Diana Foster: Volunteer, Leader, Caretaker

“In 2000 I thru-hiked the Appalachian Trail. And on that trail, and in research afterwards, I learned that there are certain barriers that prevent some people from recreating on trails, or in forests, or natural places. So I decided to pull together my skills and figure out what could I do to break down some of those barriers. [O]ne of the things I did was join the RTF because their missions and strategies were just perfect in line with what I was doing at that time.”

Those are the words the former president of the Rivanna Trails Foundation, Diana Foster. She could not have picked a better organization to do her work. Founded in 1992 by a pair of birders, the Rivanna Trail was created by and for the Charlottesville community. It has since expanded into a twenty-mile network of trails that circle all of Charlottesville– every neighborhood in Charlottesville is only a few miles from the trail. While Charlottesville is lucky to be situated an hour from the Shenandoah National Park, and a few hours from the Chesapeake Bay, accessing those wilds is often time consuming and costly for residents. The trail brings access to nature outside our front doors.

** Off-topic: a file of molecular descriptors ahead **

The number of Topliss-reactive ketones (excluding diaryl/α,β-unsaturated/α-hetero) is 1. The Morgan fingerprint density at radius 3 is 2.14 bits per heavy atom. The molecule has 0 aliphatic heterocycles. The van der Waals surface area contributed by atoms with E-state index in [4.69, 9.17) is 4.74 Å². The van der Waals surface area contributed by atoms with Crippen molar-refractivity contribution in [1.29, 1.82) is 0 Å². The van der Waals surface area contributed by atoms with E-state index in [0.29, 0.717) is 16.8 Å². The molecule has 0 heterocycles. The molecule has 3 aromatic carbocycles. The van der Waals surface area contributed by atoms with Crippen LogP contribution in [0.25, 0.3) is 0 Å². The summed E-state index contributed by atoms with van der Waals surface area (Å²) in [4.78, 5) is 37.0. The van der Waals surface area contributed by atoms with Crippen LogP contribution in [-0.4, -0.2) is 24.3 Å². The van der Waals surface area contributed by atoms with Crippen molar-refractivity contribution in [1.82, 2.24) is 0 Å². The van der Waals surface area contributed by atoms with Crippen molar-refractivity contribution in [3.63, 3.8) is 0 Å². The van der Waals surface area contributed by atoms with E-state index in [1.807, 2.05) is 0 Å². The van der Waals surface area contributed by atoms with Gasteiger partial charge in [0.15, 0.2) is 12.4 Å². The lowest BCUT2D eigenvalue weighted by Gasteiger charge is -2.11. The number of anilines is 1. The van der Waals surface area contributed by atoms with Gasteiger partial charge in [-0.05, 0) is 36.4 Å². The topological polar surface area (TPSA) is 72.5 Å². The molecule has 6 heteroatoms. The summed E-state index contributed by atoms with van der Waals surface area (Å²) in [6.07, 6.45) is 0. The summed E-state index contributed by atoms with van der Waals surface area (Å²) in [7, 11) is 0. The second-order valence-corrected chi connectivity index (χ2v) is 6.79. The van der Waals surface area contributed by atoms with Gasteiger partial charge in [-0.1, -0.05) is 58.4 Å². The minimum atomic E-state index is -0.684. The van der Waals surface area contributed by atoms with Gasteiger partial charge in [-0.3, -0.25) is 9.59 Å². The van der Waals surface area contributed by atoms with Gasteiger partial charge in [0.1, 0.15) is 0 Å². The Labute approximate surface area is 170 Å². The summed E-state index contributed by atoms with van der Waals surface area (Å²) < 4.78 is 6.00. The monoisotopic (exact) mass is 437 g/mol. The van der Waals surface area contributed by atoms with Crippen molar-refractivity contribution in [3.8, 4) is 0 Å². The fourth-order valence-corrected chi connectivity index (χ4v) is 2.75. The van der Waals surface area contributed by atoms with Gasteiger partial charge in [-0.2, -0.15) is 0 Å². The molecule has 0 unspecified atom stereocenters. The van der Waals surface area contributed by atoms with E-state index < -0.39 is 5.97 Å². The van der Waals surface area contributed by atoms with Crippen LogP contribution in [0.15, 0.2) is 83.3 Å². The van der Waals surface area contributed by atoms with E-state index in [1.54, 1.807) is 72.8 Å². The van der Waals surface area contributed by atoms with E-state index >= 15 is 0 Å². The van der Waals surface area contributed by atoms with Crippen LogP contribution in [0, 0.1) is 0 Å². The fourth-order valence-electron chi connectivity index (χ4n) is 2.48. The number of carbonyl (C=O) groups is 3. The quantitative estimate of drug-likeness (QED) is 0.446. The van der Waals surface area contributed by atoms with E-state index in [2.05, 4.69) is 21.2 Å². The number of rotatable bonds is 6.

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After spending a few years as a volunteer, Diana Foster became president of the Foundation, serving from 2002-2005. She led the second-wave push to keep building, particularly on the south of Charlottesville, and emphasized trail maintenance in particular. Building a segment of trail, however, isn’t as easy as just clearing away some bushes. 

“Basically the strategy was [to] scout out where a good trail could be, talk to the landowners, see if they would give us permission for the public to walk on their lands. Then organize work parties, huge national trails days events… and just come out and build the trails, pretty much as you see them.”